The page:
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Some North Texas clergy say helping abortion patients while traveling is a “powerful” experience.

Months before the U.S. Supreme Court leak, it was revealed that the nation’s highest court was poised to overturn the landmark abortion case Roe v. Kathy. Wade, Rev. Daniel Kanter was among Texas religious leaders who helped those who were fighting the state’s own restrictions on abortion.

Since Senate Bill 8, a six-week ban that went into effect September 1, some North Texas clergy have sought to help people in the region get abortions. The new Texas law was considered the toughest in the country until Oklahoma passed a tougher law last week.

For Canter’s First Unitarian Church in Dallas, the history of abortion rights action goes back to the beginning of the Roe Against Slavery case. Wade, which was decided in 1973. All along, the church has helped to continue the tradition of providing asylum to those who consider abortion a fundamental right.

Kanter created a multi-faith chaplaincy program six years ago that sent chaplains to the Southwestern Women’s Surgical Hospital in Dallas to provide spiritual advice and support to those who had abortions there.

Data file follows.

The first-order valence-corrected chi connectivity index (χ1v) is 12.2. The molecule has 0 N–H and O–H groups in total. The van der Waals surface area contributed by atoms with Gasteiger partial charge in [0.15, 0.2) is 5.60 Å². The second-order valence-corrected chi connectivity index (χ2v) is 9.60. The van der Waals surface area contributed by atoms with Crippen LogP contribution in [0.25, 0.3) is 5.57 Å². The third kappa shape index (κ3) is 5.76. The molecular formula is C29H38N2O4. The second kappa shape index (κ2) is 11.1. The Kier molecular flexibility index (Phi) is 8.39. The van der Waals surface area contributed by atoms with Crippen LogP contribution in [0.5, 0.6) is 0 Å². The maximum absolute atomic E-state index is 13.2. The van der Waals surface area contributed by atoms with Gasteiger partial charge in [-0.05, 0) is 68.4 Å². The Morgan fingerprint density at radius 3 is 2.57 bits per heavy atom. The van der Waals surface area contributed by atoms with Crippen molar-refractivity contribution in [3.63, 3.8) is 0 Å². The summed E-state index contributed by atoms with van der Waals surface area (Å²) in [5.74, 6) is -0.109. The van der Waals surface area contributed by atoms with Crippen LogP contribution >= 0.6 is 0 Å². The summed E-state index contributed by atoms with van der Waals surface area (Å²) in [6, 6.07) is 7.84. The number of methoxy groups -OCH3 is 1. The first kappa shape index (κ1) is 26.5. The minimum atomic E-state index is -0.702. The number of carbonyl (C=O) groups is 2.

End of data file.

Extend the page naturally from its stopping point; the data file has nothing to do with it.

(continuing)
The new Texas abortion law was just one of 106 new restrictions passed in 19 states in 2021, according to the study.

But when SB 8 was passed, Kanter said he knew their program would have to evolve as the clinic shrank by 70% and the effort needed to help out-of-state patients seek services.

“I just transferred the clinic chaplain to the travel program,” Kanter said.

In December, he organized the first trip of 20 women to Southwestern Women’s Options, a sister clinic founded by Dr. Curtis Boyd.

The travel program is designed for patients with incomes below the poverty line.

Some religious groups often oppose abortion, but Kanter said many church volunteers send notes and pastries every month to those who travel to New Mexico.

New Mexico’s Boyd Clinic Southwestern Women’s Options recently settled a $900,000 wrongful death lawsuit in which a 23-year-old woman died in a multi-day outpatient process. According to the Guttmacher Institute, New Mexico is a state that has no limits on gestational age of pregnancy for elective abortions or waiting periods.

The New Mexico Religious Coalition for Reproductive Choice handles logistical support, while Kanter and other clergy are focused on being there for those who need prayer or advice.

“Now we go biweekly mainly because the clinic in New Mexico is overloaded with another 20 patients on schedule,” Kanter said.

Since December, the group has taken 20 women to New Mexico on trips organized at least twice a month.

“Spiritual Support”

“Being a priest for these 20 people who wanted to have an abortion was one of the most spiritual, powerful and meaningful experiences in my ministry,” said Rev. Erin Walter, director of the Texas Unitarian Universalist Department of Justice, who accompanied the group as chaplain a few weeks ago.

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